Today, 90 percent of the American people identify themselves as favoring Christianity: 70 percent are members of a church; three-fourths explicitly affirm Jesus Christ to be the divine son of God. Nearly half claim to be born again and have undergone a conversion experience which involved Jesus Christ and which they still regard as very important to them. Approximately one-third confess Jesus Christ as their Savior from sin and their only hope for heaven. One-quarter hold the Bible to be the Word of God and reckon that it contains no mistakes.
George Gallup, Jr., the most revered of modern prophets, only confirms Time and Newsweek—those infallible and inerrant analyists of all that is American—in assuring us that 40 percent of the American people are evangelicals. Conservative churches, so he documents, are growing. This is no momentary fad. It represents a long-term, worldwide movement. And Dean Kelly from the staff of the National Council of Churches explains, in his volume by that title, “Why” Conservative Churches are Growing.
The True Basis Of Evangelical Hope For The Future
The evangelical does not despair at today’s pessimism. Nor does he base his hope on the predictions of Gallup and Kelly and Time. He does not need to read this morning’s newspaper to discover whether or not he can still cling to hope. Nor does he collapse in utter despair at the tragedy of daily events. His hope is in the living God and in his Christ, who said: “I will build my church; and the gates of hell shall not prevail against it.” This church, despised on every hand, belongs to God. He has promised to protect it against every enemy. Even the forces of all hell cannot destroy it or hold out against it.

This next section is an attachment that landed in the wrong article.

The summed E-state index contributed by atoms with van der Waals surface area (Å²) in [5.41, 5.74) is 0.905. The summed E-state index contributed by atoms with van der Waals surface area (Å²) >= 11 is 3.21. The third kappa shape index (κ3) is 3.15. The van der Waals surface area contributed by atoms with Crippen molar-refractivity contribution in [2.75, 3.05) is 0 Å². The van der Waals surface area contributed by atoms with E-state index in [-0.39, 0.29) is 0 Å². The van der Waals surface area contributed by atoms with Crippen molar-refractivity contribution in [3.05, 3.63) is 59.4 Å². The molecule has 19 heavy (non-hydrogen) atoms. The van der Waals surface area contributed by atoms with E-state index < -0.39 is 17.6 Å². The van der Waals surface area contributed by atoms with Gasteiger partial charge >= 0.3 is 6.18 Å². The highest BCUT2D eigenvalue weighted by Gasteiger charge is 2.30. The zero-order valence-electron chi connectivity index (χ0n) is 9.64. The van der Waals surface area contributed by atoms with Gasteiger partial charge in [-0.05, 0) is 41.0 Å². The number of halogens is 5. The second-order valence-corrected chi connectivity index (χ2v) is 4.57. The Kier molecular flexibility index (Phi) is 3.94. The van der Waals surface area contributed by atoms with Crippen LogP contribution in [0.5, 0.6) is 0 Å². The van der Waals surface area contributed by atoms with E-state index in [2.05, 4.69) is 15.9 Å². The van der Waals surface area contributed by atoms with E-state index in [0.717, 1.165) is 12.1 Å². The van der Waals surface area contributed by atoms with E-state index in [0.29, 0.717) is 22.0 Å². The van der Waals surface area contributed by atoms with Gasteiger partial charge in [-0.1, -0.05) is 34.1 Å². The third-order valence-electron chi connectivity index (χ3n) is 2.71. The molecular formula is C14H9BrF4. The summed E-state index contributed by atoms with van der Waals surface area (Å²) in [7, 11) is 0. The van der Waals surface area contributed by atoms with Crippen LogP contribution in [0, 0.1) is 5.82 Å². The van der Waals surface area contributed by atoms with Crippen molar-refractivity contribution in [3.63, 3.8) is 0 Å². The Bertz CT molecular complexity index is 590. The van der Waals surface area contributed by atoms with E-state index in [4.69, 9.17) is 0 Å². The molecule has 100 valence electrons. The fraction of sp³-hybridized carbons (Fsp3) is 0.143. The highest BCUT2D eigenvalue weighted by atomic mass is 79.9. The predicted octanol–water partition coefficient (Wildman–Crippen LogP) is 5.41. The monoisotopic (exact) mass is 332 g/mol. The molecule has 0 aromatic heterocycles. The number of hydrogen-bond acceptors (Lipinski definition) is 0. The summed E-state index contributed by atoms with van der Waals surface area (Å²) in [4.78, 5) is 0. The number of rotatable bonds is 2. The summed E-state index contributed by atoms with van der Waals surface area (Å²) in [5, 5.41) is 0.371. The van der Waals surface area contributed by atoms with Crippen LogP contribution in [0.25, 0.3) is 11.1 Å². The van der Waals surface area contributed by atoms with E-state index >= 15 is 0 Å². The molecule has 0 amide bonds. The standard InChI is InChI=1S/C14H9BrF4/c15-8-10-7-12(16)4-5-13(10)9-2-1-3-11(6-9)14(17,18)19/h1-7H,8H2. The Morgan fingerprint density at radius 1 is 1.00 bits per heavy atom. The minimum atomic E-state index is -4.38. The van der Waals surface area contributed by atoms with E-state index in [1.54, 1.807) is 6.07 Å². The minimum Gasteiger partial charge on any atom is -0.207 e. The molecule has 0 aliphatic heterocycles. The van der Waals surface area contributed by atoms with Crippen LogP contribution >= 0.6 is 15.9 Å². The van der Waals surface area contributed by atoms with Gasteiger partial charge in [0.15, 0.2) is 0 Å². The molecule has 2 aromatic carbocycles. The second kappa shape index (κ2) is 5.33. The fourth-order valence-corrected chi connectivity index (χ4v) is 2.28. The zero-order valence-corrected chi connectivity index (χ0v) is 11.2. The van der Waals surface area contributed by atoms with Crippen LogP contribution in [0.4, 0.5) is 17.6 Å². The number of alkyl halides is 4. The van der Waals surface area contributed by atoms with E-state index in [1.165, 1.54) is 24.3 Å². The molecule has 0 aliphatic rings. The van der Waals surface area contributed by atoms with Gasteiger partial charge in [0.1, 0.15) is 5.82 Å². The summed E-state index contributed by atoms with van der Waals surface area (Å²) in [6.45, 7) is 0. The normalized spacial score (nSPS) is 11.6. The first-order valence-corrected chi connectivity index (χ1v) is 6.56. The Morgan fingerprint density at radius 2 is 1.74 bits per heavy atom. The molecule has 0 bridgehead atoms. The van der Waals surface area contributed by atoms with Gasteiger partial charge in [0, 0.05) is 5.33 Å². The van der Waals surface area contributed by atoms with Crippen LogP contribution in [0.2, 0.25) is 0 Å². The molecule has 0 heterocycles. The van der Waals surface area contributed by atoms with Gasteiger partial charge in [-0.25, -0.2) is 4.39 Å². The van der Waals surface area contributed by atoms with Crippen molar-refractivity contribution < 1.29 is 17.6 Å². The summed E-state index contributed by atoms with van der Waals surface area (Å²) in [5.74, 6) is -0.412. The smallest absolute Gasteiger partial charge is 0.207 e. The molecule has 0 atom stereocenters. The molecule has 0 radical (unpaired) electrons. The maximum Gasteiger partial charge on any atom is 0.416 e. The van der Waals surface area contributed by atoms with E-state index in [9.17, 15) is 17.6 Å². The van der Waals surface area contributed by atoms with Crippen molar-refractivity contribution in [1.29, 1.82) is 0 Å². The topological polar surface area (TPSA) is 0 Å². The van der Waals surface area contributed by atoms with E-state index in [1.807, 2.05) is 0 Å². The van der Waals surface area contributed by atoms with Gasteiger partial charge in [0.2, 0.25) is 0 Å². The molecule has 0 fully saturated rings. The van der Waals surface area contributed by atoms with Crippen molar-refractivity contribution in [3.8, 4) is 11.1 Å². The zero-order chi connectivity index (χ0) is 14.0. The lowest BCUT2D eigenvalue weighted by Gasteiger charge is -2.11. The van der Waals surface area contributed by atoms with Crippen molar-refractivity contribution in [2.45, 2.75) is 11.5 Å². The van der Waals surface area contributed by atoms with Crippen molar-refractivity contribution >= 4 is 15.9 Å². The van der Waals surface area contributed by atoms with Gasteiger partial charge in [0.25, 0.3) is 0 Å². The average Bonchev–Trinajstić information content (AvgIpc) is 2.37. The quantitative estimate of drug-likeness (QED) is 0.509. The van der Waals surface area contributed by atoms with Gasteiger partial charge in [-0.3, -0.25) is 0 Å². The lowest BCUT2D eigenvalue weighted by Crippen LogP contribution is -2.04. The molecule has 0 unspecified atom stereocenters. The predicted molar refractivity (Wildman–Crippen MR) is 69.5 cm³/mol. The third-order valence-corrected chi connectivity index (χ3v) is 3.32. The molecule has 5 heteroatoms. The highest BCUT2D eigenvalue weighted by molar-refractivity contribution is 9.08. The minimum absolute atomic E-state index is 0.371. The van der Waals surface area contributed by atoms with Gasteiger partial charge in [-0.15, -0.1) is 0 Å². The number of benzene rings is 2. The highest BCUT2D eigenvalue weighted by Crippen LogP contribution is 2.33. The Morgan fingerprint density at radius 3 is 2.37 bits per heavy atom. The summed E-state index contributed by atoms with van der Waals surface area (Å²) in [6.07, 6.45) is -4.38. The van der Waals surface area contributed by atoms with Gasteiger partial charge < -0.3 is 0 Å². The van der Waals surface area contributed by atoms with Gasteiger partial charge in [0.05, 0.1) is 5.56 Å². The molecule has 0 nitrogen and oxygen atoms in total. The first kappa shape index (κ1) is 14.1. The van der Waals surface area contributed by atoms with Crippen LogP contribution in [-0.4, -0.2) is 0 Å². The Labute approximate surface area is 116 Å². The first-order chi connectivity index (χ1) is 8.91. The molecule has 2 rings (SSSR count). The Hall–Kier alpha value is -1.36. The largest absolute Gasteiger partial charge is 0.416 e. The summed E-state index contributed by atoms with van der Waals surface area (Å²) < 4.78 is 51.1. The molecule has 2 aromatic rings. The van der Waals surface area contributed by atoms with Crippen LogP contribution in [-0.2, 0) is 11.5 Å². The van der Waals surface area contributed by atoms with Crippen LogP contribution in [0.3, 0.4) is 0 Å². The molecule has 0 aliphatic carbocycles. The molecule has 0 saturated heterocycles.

God is still on the throne. The universe is not in chaos. God is working out his plan for human history. His promises to his church are not broken pie crusts, but solid rock. Neither leaders of the mightiest nations of earth nor all the devils from hell itself can remove Christ’s church from the loving protection of his sovereign hands.
I would rather be stricken dead than be found fighting the church of Jesus Christ, which he purchased with his precious blood and promised to preserve forever. This helpless, confused, bigoted, sin ridden—even, at times, repulsive—institution Jesus Christ not only established: he also promised to stand behind it, and to protect it against all its foes to the very end of the time.